a guide to traditional and electronic navigational aids and techniques
My first really long trek was along a footpath which links Geneva with Nice. On the first day, I discovered that the route was marked with red and white stripes, painted on trees at regular intervals. Assuming that my map and compass were redundant, I stuffed them away in my pack. Hours later and the trail I was on bore little resemblance to the one described in my guidebook, but I managed to justify to myself that what I was looking at really did match the description. In the late afternoon, I descended to a road: the book said I should have been climbing to a hut. I asked a local person for directions. He gently explained to me that I had been walking the wrong way for more than half a day. I subsequently discovered that many paths in Europe are marked with exactly the same stripes. Since then, I have always consulted my map and compass regularly, regardless of how obvious the way ahead appears.

Cotswold stores hold a healthy stock of maps and navigational aids. So if you need a demonstration of how GPS works, or if you are looking for a particular map, just ask a member of staff. And watch out for those red and white stripes!
Paul Deegan
Paul is the author of the award-winning ‘The Mountain Traveller’s Handbook’, published by the British Mountaineering Council and available from Cotswold.
map reading
choosing a compass
Navigating with a map and compass is often seen as something of a black art. It isn’t.

Perhaps one of the easiest ways to become familiar with reading a map is to buy a map of your home town. Once you have identified the street you live on, you will be able to trace familiar routes to the shops, railway station and local church in order to see how they are depicted on a map. By consulting the key, and learning the symbols for bridges, pubs, telephones, as well as important natural features such as boulders, outcrops and cliffs, you will quickly become acquainted with how a map relates to the reality on the ground. You might even learn some new things about the town or village you live in.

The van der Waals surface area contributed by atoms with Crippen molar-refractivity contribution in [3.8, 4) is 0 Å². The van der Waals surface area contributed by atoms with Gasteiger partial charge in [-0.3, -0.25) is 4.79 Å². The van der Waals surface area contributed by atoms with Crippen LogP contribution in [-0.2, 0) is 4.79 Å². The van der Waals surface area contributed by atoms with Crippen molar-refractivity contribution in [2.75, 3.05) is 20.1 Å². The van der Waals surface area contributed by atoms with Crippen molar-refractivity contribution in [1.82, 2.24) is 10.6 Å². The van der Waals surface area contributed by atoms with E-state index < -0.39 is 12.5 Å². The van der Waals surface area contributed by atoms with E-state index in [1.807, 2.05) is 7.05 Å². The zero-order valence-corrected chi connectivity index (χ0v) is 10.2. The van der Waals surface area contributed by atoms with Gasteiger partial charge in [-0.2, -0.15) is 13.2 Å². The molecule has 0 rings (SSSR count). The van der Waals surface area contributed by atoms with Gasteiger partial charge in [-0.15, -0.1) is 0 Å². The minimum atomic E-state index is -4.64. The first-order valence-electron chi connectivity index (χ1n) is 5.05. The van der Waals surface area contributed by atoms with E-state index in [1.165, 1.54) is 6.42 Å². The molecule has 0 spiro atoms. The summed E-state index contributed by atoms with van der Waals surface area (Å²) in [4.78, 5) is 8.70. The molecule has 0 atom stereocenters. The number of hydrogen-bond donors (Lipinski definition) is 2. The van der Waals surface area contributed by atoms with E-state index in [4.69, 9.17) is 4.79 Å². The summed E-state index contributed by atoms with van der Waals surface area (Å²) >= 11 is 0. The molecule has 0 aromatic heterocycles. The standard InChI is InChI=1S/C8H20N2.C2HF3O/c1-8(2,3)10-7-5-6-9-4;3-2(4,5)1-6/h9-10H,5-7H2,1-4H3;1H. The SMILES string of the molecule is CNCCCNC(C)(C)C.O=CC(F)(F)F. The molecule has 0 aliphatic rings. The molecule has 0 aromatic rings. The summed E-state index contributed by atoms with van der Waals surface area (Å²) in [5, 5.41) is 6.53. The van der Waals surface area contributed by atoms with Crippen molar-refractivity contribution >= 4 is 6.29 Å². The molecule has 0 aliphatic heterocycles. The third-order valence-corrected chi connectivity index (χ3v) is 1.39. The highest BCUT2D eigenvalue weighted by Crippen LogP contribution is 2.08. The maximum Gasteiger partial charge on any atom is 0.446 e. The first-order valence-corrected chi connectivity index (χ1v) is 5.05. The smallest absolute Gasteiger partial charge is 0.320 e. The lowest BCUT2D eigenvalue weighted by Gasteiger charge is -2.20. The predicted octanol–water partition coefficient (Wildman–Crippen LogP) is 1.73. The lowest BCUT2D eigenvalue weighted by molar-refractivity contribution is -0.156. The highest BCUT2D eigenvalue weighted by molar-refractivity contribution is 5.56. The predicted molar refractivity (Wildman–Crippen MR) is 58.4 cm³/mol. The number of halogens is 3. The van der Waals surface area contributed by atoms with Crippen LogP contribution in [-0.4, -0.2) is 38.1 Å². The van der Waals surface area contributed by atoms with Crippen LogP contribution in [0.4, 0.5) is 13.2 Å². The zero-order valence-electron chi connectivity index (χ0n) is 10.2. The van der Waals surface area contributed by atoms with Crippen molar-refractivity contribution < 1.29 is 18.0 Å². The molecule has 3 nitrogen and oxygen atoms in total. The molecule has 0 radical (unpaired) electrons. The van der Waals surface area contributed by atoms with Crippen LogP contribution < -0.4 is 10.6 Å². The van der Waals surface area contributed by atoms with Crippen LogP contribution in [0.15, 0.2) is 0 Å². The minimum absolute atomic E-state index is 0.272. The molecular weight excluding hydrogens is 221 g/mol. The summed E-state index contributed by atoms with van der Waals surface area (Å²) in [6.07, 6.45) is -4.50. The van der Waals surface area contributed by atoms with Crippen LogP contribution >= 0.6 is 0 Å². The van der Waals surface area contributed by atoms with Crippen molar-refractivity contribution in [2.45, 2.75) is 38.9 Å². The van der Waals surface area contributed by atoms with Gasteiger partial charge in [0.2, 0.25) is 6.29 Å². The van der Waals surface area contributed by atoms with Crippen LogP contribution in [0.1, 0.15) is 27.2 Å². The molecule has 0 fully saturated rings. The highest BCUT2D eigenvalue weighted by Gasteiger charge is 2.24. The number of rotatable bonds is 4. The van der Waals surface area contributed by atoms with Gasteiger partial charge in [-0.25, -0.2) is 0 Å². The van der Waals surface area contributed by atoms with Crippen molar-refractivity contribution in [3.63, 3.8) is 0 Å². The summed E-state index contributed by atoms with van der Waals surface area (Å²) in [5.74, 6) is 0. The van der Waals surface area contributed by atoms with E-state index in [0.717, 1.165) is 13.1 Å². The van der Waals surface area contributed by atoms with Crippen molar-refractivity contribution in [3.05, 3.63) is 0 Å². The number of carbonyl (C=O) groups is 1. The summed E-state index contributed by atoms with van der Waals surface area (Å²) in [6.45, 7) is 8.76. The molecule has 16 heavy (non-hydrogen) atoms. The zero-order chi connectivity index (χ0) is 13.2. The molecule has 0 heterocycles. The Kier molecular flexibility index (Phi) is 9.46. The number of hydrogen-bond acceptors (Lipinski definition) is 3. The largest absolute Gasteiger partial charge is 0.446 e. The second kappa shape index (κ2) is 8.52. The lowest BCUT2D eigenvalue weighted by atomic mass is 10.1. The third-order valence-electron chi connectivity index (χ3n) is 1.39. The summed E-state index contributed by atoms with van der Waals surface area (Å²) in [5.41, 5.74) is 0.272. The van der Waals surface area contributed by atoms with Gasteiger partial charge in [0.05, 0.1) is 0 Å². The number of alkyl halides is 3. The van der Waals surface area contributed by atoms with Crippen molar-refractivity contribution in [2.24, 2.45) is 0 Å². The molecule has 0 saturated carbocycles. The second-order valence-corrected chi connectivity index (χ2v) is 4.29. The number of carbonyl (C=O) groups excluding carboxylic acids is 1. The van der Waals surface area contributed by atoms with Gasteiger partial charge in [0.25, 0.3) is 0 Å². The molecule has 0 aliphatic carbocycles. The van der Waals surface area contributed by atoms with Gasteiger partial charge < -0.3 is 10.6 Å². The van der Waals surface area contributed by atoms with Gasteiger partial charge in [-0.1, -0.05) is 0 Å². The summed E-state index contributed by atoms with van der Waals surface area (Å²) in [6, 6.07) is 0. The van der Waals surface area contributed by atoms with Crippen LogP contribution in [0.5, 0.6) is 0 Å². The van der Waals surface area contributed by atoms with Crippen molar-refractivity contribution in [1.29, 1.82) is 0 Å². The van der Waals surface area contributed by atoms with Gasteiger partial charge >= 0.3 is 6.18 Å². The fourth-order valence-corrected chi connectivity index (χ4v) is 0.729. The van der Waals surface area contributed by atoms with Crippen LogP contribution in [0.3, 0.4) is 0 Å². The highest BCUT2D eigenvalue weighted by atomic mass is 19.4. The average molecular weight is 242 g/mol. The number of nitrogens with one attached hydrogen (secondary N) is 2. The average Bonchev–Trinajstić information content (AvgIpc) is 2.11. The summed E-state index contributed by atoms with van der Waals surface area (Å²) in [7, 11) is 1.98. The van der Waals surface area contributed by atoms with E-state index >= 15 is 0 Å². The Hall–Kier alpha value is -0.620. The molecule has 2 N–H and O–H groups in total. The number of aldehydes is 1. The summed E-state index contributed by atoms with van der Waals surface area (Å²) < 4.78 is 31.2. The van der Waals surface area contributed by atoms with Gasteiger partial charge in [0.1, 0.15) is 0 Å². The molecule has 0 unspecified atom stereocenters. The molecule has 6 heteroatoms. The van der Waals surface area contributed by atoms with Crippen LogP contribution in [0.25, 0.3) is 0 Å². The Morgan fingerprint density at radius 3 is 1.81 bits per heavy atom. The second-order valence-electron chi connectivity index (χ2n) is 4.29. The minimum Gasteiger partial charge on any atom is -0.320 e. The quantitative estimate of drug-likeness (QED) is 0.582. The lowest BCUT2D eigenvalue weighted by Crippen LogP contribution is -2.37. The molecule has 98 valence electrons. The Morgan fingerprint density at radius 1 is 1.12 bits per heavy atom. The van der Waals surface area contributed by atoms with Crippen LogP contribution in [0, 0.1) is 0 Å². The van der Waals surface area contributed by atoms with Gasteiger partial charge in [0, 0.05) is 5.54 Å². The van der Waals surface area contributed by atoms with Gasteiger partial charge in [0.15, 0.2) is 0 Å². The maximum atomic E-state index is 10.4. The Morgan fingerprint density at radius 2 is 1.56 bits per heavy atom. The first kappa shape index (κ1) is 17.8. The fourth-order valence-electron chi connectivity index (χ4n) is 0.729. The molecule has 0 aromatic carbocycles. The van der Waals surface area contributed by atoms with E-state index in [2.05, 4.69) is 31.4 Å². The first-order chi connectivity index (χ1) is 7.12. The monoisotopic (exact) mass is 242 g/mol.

Once you have got to grips with reading a map, you will be able to transfer your new-found skills to less familiar areas, as the principles remain the same.

Hand in glove with the right map goes the right compass. On the face of it, all compasses do the same job: they point towards magnetic north. But just like maps, there is plenty of choice when it comes to choosing a particular model.

If your only requirement is to orientate a map, then a button or small compass with a simple north-pointing needle will probably suffice. Indeed, some watches include digital compasses that can perform this task quite adequately.

For more accurate navigation, and for taking a bearing, a larger liquid-filled compass with a baseplate is essential. A typical hillwalking compass will include many of the following features: